Digital 5 A Day
The Children’s Commissioner for England recently launched ‘Digital 5 A Day’. #Digital5ADay is intended to help children get the most from their time online and balance their digital activity with well-being. It is also intended as a framework for parents and carers to use in their conversations with children about online activity and generally coping with the day to day pressures of our constantly connected culture. The press headlines inevitably focused on ‘regulating screen time’ and rules — however the intention was to help young people develop a balanced, creative, empowered relationship with digital and devices.
Digital 5 A Day came out of discussions with my colleague Rachel when we were developing the Growing Up Digital report. Through our meetings and discussions, it quickly became apparent that there are many excellent initiatives around online safety, digital literacy and parental support. These meetings however also highlighted that whilst there is a forest of information available, children and parents/carers often struggle to make sense of all the advice and apply it in their day to day lives.
Connected devices are becoming such an essential part of modern life that the ‘5 fruits and vegetables a day’ message seemed a good match when considering how to frame digital consumption and its impact on our well-being.
Discussion of children’s use of the internet often ends up revolving around ‘screen time’ and how many hours children should spend online. Fixating on counting hours is problematic in lots of ways — as Professor Sonia Livingstone and others have regularly pointed out. Counting minutes can strip out all context and it ends up valuing quantity over quality. We were keen to move beyond screen time and to promote quality and variety of engagement not just the quantity.
Whether the five fruit and vegetable a day message has been successful in actually reducing cancers and obesity is debatable, however the concept has entered into everyday culture in a significant way. It has provided everyone with a memorable, simple framework to approach a potentially complex topic like nutrition. Whilst the messaging has been co-opted by industry the widely understood phrase is easy to communicate and helps link digital activity to physical and mental well-being.
The Digital 5 A Day link to the NHS five steps to mental well-being is very important. These evidence-based elements are not only simple to understand they also help make the message less ‘techy’ and more human.
I feel e-safety type messages sometimes focus too much on the functional aspects of technology — settings and buttons etc or they feel like they are standing in the way of our desires — using words like ‘blocking’ and ‘filtering’.What the social media giants understand, and trade on so well, is how to facilitate our human wants in such a way that the technology is almost invisible — it’s not about using an app it’s about joyously celebrating your birthday with friends. And yet, our advice for children is often quizzing them: ‘do you know how to press this button?’ or ‘should you say that?’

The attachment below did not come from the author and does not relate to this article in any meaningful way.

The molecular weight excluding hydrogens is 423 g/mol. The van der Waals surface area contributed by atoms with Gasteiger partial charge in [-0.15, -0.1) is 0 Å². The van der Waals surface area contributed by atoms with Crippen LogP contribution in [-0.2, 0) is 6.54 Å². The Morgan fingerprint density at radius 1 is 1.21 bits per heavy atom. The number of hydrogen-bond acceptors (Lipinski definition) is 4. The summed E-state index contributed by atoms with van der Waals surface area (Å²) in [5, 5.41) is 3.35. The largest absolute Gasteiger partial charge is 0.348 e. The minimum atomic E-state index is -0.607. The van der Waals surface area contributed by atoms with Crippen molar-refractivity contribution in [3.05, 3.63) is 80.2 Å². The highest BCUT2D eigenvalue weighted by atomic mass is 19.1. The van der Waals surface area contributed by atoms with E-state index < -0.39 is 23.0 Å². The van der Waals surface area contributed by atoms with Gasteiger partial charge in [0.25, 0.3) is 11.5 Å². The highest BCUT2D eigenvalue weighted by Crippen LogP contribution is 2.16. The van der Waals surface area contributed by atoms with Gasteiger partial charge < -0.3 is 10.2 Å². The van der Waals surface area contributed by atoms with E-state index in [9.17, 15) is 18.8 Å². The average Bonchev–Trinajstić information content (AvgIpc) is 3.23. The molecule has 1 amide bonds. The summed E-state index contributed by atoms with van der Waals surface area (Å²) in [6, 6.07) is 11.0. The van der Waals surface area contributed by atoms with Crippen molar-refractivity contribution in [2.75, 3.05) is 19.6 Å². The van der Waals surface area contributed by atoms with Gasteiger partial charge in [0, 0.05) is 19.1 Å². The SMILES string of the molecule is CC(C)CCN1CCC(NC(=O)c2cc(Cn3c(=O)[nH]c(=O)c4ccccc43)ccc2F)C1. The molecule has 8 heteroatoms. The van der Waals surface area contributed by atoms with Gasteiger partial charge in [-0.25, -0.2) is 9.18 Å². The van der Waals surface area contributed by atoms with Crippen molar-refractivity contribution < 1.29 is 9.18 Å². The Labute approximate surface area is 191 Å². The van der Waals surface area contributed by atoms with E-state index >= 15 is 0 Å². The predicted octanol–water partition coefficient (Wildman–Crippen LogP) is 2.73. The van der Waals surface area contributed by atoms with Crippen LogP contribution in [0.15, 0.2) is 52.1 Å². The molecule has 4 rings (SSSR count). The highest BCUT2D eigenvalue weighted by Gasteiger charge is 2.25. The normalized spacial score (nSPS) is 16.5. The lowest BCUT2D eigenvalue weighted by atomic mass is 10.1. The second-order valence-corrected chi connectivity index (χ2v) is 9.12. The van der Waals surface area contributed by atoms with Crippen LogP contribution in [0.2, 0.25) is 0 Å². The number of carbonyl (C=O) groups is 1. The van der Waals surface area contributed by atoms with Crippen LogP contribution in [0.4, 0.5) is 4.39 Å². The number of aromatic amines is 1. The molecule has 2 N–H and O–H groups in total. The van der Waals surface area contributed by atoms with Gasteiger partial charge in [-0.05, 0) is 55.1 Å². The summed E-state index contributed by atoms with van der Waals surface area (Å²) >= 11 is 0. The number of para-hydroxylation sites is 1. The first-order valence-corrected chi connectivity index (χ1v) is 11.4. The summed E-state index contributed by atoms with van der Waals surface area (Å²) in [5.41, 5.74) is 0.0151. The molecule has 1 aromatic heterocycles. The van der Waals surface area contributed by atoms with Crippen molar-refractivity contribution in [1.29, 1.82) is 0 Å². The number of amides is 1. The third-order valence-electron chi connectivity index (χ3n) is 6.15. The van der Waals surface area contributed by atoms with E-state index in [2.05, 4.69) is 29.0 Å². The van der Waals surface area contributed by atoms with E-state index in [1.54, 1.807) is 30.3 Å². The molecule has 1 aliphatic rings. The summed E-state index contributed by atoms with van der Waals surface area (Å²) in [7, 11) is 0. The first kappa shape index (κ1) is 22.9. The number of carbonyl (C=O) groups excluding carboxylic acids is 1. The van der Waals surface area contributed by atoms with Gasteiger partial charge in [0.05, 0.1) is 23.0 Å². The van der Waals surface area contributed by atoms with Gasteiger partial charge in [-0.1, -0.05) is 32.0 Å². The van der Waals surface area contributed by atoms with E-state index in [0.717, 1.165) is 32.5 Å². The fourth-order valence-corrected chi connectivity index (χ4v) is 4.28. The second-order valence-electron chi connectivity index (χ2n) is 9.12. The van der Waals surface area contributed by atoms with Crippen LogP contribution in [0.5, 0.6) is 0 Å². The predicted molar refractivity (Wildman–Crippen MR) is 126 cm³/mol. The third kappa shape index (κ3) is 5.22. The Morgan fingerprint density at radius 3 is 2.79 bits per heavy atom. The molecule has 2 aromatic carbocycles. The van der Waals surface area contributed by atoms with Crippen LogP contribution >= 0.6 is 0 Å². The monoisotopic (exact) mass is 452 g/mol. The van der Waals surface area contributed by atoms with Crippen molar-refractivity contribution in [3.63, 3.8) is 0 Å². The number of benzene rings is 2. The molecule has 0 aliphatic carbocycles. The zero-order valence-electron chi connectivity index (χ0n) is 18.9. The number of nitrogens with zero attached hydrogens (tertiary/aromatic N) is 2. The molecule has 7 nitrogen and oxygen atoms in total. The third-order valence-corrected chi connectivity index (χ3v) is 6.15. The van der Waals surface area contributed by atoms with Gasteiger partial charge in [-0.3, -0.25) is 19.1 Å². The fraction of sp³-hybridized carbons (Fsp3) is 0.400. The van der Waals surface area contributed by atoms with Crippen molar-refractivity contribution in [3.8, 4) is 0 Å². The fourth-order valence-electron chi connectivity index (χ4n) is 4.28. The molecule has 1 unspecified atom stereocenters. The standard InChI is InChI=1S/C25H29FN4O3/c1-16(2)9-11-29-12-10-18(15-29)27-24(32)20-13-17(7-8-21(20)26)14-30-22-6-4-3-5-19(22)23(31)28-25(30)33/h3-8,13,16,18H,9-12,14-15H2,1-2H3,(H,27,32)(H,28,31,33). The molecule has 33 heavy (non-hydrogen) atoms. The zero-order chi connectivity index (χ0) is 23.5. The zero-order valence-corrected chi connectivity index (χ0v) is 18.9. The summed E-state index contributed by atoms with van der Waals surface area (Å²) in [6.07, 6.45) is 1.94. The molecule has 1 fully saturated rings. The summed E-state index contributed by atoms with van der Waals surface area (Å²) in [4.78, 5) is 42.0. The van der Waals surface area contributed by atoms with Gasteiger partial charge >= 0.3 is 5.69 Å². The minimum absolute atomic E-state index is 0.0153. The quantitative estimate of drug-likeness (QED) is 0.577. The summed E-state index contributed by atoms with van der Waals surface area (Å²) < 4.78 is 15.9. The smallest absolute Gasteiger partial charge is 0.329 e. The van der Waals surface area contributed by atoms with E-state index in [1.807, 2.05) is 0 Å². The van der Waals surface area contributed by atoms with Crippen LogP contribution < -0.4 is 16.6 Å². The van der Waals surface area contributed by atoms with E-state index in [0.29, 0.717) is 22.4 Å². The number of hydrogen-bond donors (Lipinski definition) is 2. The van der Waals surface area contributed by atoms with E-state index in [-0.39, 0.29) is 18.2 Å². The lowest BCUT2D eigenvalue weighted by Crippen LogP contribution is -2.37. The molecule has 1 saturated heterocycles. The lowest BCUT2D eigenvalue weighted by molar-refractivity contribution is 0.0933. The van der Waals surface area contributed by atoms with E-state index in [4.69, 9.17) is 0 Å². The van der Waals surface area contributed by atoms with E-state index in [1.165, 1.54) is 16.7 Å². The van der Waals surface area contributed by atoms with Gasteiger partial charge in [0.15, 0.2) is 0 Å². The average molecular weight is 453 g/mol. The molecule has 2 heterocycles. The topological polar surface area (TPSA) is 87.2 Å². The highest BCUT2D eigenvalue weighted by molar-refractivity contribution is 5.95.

The Digital 5 A Day doesn’t solve this. However, by linking digital activity to things that make us feel good it hopefully helps make the motivation to follow the guidance more intrinsic and ‘sticky’. (If anyone can help test if this is true or not that would be great!).
Trying to squeeze all the available advice on digital into five pithy headings is obviously very simplistic. However, that simplicity can also be an asset in terms of the adaptability of the message. Just as eating five fruit and vegetables a day can be achieved in a myriad of ways, so can achieving the digital 5 A Day. How you get your Digital 5 A Day is up to you and you can vary how you reach it. This flexibility helps fit the guidance with children’s existing passions, abilities and opportunities and also encourages parents and carers to adopt and adapt it in the way that best suits their family and day to day lives.
The same is true for supporting organisations. Organisations can easily add their unique expertise to the mix by providing tools, opportunities or advice for children/parents/carers to meet each of the 5 A Day or they can help adapt the whole framework for different settings or needs.
At the Children’s Commissioner’s Office, we have built on and adapted existing ideas to initiate #Digital5ADay — I really hope others will build on, adapt, improve or challenge it from here.
By collaborating, bringing different expertise and iterating this simple idea I hope we can provide new, accessible ways for children to thrive online and help them manage their own well-being successfully.
If you have any ideas, comments or examples of existing/better approaches please let me know on twitter @cliffmanning or on email firstname.lastname@example.org
Digital 5 A Day resources by Children’s Commissioner
Based on the NHS's evidence-based 'Five steps to better mental wellbeing', the Children's Commissioner's 5 A Day…view.publitas.com
Some other responses — please let me know any others you know of
The idea of "screen time" causes arguments - but not just between children and their anxious parents. The Children's…theconversation.com
Digital 5 A Day is a framework to help children get the most from their time online and to balance digital activity…www.childrenscommissioner.gov.uk